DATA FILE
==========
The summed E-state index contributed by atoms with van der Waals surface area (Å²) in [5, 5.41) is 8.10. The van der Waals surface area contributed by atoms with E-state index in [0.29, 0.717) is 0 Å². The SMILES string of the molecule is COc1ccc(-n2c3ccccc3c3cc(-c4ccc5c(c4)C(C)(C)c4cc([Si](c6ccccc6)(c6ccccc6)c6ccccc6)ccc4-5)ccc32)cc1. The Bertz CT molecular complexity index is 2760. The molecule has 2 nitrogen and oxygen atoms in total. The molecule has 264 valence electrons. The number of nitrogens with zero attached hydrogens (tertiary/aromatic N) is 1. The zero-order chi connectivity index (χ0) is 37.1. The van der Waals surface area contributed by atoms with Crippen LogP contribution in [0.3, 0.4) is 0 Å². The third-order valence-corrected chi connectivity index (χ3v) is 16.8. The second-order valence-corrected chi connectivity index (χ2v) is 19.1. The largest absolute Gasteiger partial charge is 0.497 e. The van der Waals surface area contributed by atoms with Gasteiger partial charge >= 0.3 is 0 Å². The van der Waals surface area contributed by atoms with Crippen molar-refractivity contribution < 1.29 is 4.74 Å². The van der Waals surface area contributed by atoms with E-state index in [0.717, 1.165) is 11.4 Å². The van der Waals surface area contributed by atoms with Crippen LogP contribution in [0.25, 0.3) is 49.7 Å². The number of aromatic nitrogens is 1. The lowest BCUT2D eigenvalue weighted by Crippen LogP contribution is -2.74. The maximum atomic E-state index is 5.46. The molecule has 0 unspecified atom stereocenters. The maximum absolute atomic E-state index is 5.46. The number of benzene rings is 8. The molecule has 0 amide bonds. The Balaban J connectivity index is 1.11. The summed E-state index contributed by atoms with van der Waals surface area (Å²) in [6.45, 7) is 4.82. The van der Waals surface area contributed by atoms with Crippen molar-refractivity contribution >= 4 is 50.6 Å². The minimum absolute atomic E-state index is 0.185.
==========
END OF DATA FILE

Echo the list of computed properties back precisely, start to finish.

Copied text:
The summed E-state index contributed by atoms with van der Waals surface area (Å²) in [5, 5.41) is 8.10. The van der Waals surface area contributed by atoms with E-state index in [0.29, 0.717) is 0 Å². The SMILES string of the molecule is COc1ccc(-n2c3ccccc3c3cc(-c4ccc5c(c4)C(C)(C)c4cc([Si](c6ccccc6)(c6ccccc6)c6ccccc6)ccc4-5)ccc32)cc1. The Bertz CT molecular complexity index is 2760. The molecule has 2 nitrogen and oxygen atoms in total. The molecule has 264 valence electrons. The number of nitrogens with zero attached hydrogens (tertiary/aromatic N) is 1. The zero-order chi connectivity index (χ0) is 37.1. The van der Waals surface area contributed by atoms with Crippen LogP contribution in [0.3, 0.4) is 0 Å². The third-order valence-corrected chi connectivity index (χ3v) is 16.8. The second-order valence-corrected chi connectivity index (χ2v) is 19.1. The largest absolute Gasteiger partial charge is 0.497 e. The van der Waals surface area contributed by atoms with Gasteiger partial charge >= 0.3 is 0 Å². The van der Waals surface area contributed by atoms with Crippen molar-refractivity contribution < 1.29 is 4.74 Å². The van der Waals surface area contributed by atoms with E-state index in [0.717, 1.165) is 11.4 Å². The van der Waals surface area contributed by atoms with Crippen LogP contribution in [0.25, 0.3) is 49.7 Å². The number of aromatic nitrogens is 1. The lowest BCUT2D eigenvalue weighted by Crippen LogP contribution is -2.74. The maximum atomic E-state index is 5.46. The molecule has 0 unspecified atom stereocenters. The maximum absolute atomic E-state index is 5.46. The number of benzene rings is 8. The molecule has 0 amide bonds. The Balaban J connectivity index is 1.11. The summed E-state index contributed by atoms with van der Waals surface area (Å²) in [6.45, 7) is 4.82. The van der Waals surface area contributed by atoms with Crippen molar-refractivity contribution >= 4 is 50.6 Å². The minimum absolute atomic E-state index is 0.185.